“Women, ministers and feminists”, the essay by ministers Elisabeth Moreno and Agnès
Pannier-Runacher, was to be released as part of Emmanuel Macron’s campaign. It only reached booksellers in mid-April… two months late. The cause ? Point d’Orgue, the small publishing house created by LREM to support the re-election of the president, had a terrible time finding paper to print it. She is not the only one: for the past year, book publishers and press bosses have all been chasing a paper that has become rare and expensive. This puts a strain on their budget, forces them to readjust their editorial strategy, plan price increases… and threatens the very existence of the most vulnerable.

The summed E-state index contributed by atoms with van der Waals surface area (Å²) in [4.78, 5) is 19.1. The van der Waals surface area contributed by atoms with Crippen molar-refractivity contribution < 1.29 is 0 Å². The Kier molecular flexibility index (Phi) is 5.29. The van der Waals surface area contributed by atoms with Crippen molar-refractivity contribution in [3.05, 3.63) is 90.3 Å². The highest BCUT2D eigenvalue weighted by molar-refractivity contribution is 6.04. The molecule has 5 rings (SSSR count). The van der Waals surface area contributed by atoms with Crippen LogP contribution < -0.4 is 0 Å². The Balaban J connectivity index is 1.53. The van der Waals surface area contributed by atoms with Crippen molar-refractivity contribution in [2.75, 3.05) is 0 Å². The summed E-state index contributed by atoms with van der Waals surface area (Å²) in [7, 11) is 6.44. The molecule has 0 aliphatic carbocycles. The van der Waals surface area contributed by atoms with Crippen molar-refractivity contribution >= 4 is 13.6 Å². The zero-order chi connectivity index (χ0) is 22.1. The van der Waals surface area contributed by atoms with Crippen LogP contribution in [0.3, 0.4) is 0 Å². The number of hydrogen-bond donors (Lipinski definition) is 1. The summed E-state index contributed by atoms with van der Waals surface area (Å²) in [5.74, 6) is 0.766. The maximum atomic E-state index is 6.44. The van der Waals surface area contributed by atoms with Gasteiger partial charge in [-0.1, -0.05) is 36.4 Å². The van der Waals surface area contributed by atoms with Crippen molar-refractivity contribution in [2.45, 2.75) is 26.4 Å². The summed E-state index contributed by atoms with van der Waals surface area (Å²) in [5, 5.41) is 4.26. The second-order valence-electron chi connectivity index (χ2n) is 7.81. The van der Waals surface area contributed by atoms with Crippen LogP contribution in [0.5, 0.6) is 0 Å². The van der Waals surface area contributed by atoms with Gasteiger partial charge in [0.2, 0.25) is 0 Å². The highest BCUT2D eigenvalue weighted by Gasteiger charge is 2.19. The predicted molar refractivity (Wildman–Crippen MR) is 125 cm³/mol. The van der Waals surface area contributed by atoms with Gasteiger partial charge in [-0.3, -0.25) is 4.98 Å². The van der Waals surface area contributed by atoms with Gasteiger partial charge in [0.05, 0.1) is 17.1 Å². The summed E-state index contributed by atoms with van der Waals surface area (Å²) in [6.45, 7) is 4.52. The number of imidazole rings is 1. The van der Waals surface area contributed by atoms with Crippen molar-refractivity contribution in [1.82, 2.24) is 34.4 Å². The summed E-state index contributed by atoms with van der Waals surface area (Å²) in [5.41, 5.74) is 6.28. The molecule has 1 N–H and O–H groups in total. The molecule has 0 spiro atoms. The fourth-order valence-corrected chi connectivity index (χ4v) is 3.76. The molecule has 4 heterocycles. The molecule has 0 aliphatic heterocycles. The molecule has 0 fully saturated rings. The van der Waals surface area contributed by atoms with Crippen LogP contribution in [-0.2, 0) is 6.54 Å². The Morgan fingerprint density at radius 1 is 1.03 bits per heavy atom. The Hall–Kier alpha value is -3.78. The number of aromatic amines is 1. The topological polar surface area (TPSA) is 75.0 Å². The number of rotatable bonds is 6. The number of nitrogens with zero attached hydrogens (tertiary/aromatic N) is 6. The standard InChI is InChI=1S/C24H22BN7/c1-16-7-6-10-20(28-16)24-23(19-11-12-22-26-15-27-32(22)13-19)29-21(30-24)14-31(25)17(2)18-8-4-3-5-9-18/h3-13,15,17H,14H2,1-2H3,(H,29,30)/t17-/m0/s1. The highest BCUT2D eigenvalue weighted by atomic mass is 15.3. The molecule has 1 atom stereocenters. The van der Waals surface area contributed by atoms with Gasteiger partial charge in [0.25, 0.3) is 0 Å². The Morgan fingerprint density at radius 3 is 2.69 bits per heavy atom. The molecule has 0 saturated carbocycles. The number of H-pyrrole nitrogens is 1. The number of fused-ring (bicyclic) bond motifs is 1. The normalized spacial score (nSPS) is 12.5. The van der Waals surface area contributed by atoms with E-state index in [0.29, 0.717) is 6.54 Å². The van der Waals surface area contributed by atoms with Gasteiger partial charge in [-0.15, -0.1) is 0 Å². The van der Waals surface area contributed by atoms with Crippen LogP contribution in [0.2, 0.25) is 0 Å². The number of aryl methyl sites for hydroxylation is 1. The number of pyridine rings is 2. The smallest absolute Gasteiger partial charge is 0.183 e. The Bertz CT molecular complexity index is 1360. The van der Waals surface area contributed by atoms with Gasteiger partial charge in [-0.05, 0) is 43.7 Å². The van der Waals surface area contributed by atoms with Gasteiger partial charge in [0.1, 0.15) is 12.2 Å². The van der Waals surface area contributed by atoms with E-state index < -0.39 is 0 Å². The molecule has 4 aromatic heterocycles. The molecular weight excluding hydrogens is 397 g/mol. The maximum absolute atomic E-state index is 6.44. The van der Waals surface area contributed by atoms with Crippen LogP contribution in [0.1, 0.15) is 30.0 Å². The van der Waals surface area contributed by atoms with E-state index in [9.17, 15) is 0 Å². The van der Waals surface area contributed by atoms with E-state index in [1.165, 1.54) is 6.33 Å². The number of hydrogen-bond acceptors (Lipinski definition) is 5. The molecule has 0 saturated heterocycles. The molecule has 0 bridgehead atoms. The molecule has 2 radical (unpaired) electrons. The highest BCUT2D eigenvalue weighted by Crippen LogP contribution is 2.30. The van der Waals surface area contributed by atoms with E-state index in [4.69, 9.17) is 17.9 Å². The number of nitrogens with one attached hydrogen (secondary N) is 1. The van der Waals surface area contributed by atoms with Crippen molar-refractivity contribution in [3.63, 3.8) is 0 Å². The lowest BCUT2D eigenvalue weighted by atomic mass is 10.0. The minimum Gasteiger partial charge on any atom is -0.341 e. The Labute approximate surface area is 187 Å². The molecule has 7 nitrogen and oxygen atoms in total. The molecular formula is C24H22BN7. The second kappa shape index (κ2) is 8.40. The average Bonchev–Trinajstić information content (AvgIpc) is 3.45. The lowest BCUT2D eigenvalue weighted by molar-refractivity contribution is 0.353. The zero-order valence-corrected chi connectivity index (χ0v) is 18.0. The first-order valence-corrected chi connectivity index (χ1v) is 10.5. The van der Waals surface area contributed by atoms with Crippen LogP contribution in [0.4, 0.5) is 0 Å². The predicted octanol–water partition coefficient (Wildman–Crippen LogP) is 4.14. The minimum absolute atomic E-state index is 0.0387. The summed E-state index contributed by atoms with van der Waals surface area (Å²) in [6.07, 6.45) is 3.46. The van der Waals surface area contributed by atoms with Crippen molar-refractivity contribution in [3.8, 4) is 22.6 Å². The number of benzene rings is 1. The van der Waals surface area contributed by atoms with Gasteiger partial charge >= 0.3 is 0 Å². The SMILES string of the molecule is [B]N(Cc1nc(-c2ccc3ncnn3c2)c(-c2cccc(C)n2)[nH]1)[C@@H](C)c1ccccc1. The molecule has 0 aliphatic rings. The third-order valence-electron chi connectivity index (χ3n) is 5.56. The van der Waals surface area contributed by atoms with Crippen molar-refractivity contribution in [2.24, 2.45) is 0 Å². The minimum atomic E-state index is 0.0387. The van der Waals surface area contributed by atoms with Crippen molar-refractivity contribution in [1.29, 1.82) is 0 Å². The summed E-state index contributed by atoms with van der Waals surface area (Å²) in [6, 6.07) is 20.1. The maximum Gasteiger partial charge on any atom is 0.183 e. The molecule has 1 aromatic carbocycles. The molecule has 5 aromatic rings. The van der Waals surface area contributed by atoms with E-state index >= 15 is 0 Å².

“In thirty years in the business, I have never seen this”, exclaims Sylvaine Cortada, responsible for the production and distribution of Prisma Media (“Geo”, “Capital”, “Here”, “Gala”, “Télé-Loisirs”…), a Vivendi satellite. The paper-cardboard market is indeed undergoing what the Anglo-Saxons call “a perfect storm”. End of the pandemic, transformation of the paper industry, logistical chaos, strikes, inflation of raw materials, war in Ukraine: a multiplicity of structural and economic factors combine to create a crisis, the end of which no one can predict.
To better decipher this chaos, head to Le Lardin-Saint-Lazare, a small village in the Périgord noir, headquarters of the papermaker Cond